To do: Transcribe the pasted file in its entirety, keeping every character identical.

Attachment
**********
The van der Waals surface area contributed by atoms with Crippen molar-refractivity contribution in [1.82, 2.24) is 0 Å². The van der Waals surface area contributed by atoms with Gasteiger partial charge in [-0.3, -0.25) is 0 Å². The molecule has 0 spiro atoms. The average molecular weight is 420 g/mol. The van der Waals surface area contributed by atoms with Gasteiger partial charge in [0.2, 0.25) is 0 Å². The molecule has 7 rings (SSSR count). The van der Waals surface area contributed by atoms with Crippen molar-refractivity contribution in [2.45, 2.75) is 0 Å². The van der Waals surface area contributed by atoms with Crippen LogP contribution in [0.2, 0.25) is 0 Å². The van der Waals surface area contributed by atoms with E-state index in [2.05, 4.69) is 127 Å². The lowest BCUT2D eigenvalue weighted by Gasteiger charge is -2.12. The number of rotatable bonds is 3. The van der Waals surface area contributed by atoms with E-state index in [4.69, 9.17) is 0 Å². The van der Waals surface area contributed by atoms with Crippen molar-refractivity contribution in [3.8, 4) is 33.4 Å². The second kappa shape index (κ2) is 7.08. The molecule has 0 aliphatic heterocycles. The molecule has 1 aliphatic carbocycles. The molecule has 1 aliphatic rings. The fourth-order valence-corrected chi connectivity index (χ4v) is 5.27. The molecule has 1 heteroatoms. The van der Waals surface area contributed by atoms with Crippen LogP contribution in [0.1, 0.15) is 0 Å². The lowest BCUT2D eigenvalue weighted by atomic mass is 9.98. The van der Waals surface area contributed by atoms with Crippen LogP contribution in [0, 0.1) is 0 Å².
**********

The van der Waals surface area contributed by atoms with Crippen molar-refractivity contribution in [1.82, 2.24) is 0 Å². The van der Waals surface area contributed by atoms with Gasteiger partial charge in [-0.3, -0.25) is 0 Å². The molecule has 0 spiro atoms. The average molecular weight is 420 g/mol. The van der Waals surface area contributed by atoms with Gasteiger partial charge in [0.2, 0.25) is 0 Å². The molecule has 7 rings (SSSR count). The van der Waals surface area contributed by atoms with Crippen molar-refractivity contribution in [2.45, 2.75) is 0 Å². The van der Waals surface area contributed by atoms with Crippen LogP contribution in [0.2, 0.25) is 0 Å². The van der Waals surface area contributed by atoms with E-state index in [2.05, 4.69) is 127 Å². The lowest BCUT2D eigenvalue weighted by Gasteiger charge is -2.12. The number of rotatable bonds is 3. The van der Waals surface area contributed by atoms with E-state index in [4.69, 9.17) is 0 Å². The van der Waals surface area contributed by atoms with Crippen molar-refractivity contribution in [3.8, 4) is 33.4 Å². The second kappa shape index (κ2) is 7.08. The molecule has 0 aliphatic heterocycles. The molecule has 1 aliphatic carbocycles. The molecule has 1 aliphatic rings. The fourth-order valence-corrected chi connectivity index (χ4v) is 5.27. The molecule has 1 heteroatoms. The van der Waals surface area contributed by atoms with Crippen LogP contribution in [0.1, 0.15) is 0 Å². The lowest BCUT2D eigenvalue weighted by atomic mass is 9.98. The van der Waals surface area contributed by atoms with Crippen LogP contribution in [0, 0.1) is 0 Å².